Focus on Central, Eastern and South-Eastern Europe
Edited by Ewald Nowotny, Peter Mooslechner and Doris Ritzberger-Grünwald
Chapter 5: The Czech Republic on its Way to the Euro: A Stabilization Role of Monetary Policy Revisited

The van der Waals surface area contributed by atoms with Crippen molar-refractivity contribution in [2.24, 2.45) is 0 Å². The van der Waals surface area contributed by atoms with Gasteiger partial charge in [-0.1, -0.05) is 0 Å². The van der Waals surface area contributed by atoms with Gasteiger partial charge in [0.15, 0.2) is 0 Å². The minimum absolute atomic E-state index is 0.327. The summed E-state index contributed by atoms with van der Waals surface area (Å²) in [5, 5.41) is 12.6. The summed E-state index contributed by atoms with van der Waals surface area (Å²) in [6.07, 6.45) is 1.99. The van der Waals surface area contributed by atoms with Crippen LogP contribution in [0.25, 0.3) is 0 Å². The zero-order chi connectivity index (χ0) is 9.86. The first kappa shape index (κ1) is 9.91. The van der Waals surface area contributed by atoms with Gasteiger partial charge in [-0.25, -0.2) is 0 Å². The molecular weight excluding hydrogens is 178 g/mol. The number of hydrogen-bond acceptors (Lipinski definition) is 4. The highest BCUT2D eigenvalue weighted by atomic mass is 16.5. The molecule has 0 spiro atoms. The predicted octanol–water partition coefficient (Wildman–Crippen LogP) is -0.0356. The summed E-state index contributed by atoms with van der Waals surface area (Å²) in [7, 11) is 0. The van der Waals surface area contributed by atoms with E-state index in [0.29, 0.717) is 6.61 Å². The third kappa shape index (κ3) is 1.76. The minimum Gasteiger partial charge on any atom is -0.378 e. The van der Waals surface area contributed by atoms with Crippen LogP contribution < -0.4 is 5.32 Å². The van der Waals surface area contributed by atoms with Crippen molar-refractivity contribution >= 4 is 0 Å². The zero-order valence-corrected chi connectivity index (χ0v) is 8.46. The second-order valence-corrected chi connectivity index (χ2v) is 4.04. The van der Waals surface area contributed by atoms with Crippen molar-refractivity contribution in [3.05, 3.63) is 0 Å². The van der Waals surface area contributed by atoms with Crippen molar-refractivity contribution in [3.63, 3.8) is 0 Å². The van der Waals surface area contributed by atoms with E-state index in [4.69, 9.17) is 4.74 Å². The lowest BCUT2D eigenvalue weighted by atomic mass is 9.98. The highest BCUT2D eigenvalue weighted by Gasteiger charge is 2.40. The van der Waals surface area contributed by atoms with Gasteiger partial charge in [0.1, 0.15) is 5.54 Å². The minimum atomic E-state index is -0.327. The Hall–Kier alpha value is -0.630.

Jaromír Hurník, Zdeněk Tůma and David Vávra1 5.1 INTRODUCTION With the onset of European monetary integration eventual euro area membership was associated with several positive effects that were expected to have improved the long-term macroeconomic performance of member countries in terms of price stability and long-term output growth and were thus considered by European and national authorities alike to provide the economic rationale for the common currency project. However, ten years after the establishment of the euro area, the long-term effects on macroeconomic performance other than the delivery of price stability remain to be proved. It can be argued, of course, that this by itself is a huge success and such argumentation is right, except for two observations. First, apparently more was expected on the real side, or at least the real-side improvement was often used as an argument in the debate. Second and more importantly, if price stability is the only clear macroeconomic result of euro area membership, then what is left for a country that has achieved price stability on its own? Providing an economically meaningful answer to this question requires reframing the debate about euro area membership as a debate about the choice of the exchange rate regime. Indeed, it is not surprising that the monetary policy framework is neutral in the long run in terms of real economy effects and that price stability can be achieved under various regimes. Then only the question of the relative size of nominal versus real...